How To Become A Pediatric Nurse

How To Become A Pediatric Nurse

Career Video: Pediatric Nurse

Do you have a passion to help maintain children’s health and wellness? Do you enjoy working with children of all ages, from newborns to teenagers? Do you feel that you have a special ability to communicate with and understand the special needs of babies, children, and adolescents? If you are looking to pursue a career in nursing and can answer affirmatively to questions above, then you should consider specializing in pediatrics.

Why Become A Pediatric Nurse

Pediatric nurses are registered nurses (RNs) who have specialized training in pediatrics. Pediatric care includes that of newborns, infants, children, and teenagers. Pediatric nurses are specifically trained to conduct physical examinations, measure and document vital statistics, administer medications, obtain laboratory samples, and create orders for diagnostic tests. Preventative care and developmental wellness is a major concern of pediatric nurses, because children’s development is transformative and rapid. Pediatric nurses are involved with frequent check-ups, immunizations, and other developmental care.

Pediatric nurses are an essential aspect of a child’s healthcare. They work in collaboration with physicians and other professionals to ensure that each patient receives the care necessary for quality of life. They are concerned with and capable of supervising preventative care, pain management, anxiety control, and immediate healthcare concerns for children of all ages.

Many parents prefer that their children receive care from pediatric nurses. These types of nurses are special in that they are experts in the development of this vulnerable group. They are responsible for communicating healthcare and developmental needs to caregivers, while attempting to understand the needs of patients who may not be able to communicate fully. Pediatric nurses must exhibit the following traits:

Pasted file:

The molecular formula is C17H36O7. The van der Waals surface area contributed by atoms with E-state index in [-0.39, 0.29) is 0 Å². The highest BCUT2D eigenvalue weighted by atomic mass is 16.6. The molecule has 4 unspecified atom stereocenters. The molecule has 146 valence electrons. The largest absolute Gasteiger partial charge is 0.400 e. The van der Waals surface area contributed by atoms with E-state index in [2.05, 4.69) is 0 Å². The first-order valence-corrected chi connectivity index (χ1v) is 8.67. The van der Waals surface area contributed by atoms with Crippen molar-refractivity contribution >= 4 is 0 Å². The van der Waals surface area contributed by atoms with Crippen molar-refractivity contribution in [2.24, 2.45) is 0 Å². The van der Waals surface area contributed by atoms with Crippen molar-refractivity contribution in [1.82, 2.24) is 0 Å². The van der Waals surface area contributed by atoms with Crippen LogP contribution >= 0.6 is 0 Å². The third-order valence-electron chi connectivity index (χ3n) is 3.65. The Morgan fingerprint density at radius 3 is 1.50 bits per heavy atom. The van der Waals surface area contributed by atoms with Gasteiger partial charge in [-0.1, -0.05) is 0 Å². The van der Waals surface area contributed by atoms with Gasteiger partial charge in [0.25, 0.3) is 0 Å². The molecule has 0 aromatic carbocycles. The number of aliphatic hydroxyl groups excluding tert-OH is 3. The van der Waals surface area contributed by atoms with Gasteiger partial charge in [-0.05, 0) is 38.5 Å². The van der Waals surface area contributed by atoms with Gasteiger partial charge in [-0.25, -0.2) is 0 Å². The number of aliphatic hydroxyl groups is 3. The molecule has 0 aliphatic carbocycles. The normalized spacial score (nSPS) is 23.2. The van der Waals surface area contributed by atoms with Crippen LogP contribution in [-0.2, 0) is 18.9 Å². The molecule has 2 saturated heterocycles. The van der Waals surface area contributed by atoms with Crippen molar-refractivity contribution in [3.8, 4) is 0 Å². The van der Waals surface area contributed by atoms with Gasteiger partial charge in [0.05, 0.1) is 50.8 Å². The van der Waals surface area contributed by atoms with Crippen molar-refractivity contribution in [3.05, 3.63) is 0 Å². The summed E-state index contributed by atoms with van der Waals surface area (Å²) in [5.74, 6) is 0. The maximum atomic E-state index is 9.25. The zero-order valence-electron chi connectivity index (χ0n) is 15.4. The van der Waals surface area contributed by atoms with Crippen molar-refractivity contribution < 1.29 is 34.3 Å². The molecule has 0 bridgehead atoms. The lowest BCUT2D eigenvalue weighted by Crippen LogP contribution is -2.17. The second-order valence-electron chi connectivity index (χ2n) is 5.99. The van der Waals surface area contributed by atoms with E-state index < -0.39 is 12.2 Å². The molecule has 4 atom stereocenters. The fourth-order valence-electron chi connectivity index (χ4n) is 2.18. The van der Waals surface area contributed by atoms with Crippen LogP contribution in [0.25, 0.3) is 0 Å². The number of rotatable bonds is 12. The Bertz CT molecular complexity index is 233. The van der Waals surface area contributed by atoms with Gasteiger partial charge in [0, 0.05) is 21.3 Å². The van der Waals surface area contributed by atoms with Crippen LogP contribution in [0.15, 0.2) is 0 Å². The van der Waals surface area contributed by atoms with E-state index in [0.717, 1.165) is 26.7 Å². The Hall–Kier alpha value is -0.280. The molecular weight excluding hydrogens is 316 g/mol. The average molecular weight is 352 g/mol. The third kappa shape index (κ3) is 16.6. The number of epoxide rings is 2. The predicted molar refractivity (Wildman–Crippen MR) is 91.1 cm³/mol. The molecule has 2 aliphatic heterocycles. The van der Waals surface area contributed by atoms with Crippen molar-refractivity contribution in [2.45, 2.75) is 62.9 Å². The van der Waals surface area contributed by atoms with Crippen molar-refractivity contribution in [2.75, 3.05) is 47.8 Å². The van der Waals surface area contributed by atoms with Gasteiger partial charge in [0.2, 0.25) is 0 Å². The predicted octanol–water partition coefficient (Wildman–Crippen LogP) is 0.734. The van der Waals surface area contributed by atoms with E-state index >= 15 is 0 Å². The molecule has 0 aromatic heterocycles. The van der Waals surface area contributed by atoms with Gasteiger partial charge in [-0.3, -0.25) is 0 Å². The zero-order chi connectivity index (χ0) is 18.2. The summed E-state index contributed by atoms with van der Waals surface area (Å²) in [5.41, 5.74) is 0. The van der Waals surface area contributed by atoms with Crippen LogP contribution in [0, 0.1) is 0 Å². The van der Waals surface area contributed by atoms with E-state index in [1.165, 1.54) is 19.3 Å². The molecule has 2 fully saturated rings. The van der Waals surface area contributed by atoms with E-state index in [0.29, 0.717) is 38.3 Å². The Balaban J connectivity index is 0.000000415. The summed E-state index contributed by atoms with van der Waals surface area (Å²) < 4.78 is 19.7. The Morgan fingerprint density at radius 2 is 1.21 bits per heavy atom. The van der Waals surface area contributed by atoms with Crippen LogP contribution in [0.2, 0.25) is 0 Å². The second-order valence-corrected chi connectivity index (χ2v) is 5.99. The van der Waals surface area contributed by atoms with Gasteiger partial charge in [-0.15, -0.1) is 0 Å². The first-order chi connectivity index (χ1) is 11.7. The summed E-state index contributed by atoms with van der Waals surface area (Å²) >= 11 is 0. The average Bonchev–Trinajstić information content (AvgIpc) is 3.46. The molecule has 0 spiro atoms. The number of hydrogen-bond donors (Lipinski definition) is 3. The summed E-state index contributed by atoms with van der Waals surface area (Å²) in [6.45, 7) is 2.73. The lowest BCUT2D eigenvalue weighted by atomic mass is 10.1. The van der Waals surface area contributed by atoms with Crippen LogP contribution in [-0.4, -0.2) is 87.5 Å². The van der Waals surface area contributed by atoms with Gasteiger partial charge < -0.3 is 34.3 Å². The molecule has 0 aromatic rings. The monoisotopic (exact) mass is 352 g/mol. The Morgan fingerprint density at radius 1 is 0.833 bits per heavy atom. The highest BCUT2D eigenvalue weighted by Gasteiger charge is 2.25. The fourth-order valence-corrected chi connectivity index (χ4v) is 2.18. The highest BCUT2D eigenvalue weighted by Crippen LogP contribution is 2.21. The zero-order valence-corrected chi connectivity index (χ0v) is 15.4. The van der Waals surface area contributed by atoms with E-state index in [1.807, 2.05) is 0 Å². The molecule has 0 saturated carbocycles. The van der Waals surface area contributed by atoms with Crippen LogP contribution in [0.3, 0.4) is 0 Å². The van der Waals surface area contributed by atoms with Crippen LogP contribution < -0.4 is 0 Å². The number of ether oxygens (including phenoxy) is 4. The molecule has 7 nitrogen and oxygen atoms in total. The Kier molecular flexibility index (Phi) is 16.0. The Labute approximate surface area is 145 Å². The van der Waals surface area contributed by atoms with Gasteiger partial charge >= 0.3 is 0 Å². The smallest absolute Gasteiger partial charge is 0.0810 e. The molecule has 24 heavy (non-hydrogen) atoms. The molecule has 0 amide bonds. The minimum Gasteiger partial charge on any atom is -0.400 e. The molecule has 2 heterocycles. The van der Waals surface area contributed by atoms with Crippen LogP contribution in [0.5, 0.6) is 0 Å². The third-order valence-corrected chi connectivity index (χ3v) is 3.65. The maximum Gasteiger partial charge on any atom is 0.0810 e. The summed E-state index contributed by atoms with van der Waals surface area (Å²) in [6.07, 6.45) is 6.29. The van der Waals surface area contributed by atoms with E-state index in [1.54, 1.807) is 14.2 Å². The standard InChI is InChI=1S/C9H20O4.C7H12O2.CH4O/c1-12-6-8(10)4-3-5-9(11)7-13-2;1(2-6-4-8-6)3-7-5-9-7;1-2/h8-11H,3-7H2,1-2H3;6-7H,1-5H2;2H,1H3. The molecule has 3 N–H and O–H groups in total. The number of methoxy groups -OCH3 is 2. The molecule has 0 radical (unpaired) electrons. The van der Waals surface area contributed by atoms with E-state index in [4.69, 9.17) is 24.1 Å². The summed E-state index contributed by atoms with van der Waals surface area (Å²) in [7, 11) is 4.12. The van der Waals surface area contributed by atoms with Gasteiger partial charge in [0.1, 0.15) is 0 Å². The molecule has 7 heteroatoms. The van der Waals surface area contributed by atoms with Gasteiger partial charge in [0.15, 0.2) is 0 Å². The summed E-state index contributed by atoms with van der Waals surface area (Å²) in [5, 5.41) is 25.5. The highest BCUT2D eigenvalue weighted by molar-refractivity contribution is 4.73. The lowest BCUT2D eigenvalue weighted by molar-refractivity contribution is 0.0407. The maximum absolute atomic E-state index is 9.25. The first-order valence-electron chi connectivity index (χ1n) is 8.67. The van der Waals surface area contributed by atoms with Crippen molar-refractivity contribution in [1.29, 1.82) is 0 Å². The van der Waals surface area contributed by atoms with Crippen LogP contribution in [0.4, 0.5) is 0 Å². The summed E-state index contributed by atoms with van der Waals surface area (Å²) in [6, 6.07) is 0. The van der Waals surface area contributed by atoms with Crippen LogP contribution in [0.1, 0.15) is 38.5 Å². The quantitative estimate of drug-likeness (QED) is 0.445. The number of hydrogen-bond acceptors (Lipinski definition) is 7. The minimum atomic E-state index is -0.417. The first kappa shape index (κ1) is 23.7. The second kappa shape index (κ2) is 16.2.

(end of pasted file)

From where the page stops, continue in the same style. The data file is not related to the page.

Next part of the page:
Pediatric Nurse Work Environment

Nurses who specialize in pediatrics can work in a variety of settings:

Many may specialize further, bringing their skills to patients with particular illnesses or conditions (diabetes, cancers, paralysis, etc.). They may wish to work in neonatal intensive care units (NICU) or acute care centers for extremely ill or injured children. Some may choose to work in community healthcare centers or schools, helping children with limited resources receive the care they need. Pediatric nurses may travel to the homes of their patients, providing care and education. The most common work environment for a pediatric nurse is in a pediatrician’s office.

Nurses typically work in sanitary, clinical settings. They are on their feet for many hours, bending, walking, and standing. They also have to provide physical assistance to move, lift, and restrain patients.

The majority of nurses work fulltime, in facilities that are open to the public for the main part of the day. Those who work in physicians’ offices may work weekends and evening hours in addition to a full work day. Nurses who work in hospitals can expect to work 12-hour shifts, during the day, night, weekends, and holidays.

Because nurses work in close proximity to sick patients, they are at risk for contracting infection diseases as well. They also work with potentially dangerous equipment and materials, so they must always be vigilant. Their attention to detail must also protect others against harm, so they should maintain strict sanitation and safety procedures.